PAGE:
At the conclusion of chapter II, an international preliminary report on patentability (IPRP) is issued. The IPRP is issued to the inventor, WIPO, and the national patent Offices. Like the international search report and written option, the IPRP gives a detailed report on the potential patentability of the invention. If the report is favorable, it provides a strong basis for continuing a PCT application through the national phase. Ultimately though, a PCT application must enter the national phase to be examined in an individual country’s patent office, before the application can be issued as a patent in that country.
The publication of the IPRP concludes the international phase and the PCT application must then enter the national phase. The national phase is the processes of submitting the PCT application to the individual PCT Contracting States (countries) in which protection is sought. The deadline for entering the national phase, in the majority of countries, is at 30 months from the PCT filing date or from its priority date.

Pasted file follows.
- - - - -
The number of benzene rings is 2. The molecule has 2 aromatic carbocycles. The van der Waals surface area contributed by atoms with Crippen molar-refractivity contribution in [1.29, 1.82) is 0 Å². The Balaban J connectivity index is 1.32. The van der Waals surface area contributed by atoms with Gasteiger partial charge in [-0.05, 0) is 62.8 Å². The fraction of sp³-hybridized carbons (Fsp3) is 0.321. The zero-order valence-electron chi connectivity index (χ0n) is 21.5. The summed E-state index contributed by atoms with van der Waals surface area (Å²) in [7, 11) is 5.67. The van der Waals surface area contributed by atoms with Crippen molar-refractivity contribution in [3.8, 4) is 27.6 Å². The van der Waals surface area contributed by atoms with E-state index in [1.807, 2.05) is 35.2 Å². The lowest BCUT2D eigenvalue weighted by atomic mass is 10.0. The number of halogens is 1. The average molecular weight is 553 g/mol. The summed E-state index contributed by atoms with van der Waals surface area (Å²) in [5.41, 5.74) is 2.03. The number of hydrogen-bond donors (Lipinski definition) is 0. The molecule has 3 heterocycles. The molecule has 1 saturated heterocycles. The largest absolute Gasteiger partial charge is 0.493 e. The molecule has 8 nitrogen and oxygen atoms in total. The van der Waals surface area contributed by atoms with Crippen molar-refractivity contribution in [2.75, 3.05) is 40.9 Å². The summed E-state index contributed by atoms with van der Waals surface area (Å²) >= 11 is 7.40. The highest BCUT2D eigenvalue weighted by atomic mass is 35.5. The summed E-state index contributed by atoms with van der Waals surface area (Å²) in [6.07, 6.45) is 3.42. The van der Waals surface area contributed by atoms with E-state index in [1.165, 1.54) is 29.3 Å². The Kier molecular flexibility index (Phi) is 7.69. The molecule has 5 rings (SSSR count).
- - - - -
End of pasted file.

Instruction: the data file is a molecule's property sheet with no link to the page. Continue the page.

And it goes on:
Why a Patent Cooperation Treaty (PCT) Application is an Important Tool:
The PCT route to international protection is the most simple and cost effective route. The PCT option simplifies the process by allowing for a single PCT application to be filed in a single language and with one receiving office. A PCT application also provides the international search report and written opinion of the ISA, which provides insight into the patentability of the invention. Lastly, the PCT option allows for the expensive step of entering the National Phase to be postponed until the patentability of the invention is better known. All of these factors together mean that the PCT application is truly an important tool. Without it, some inventors could not afford the expense of filing for international protection.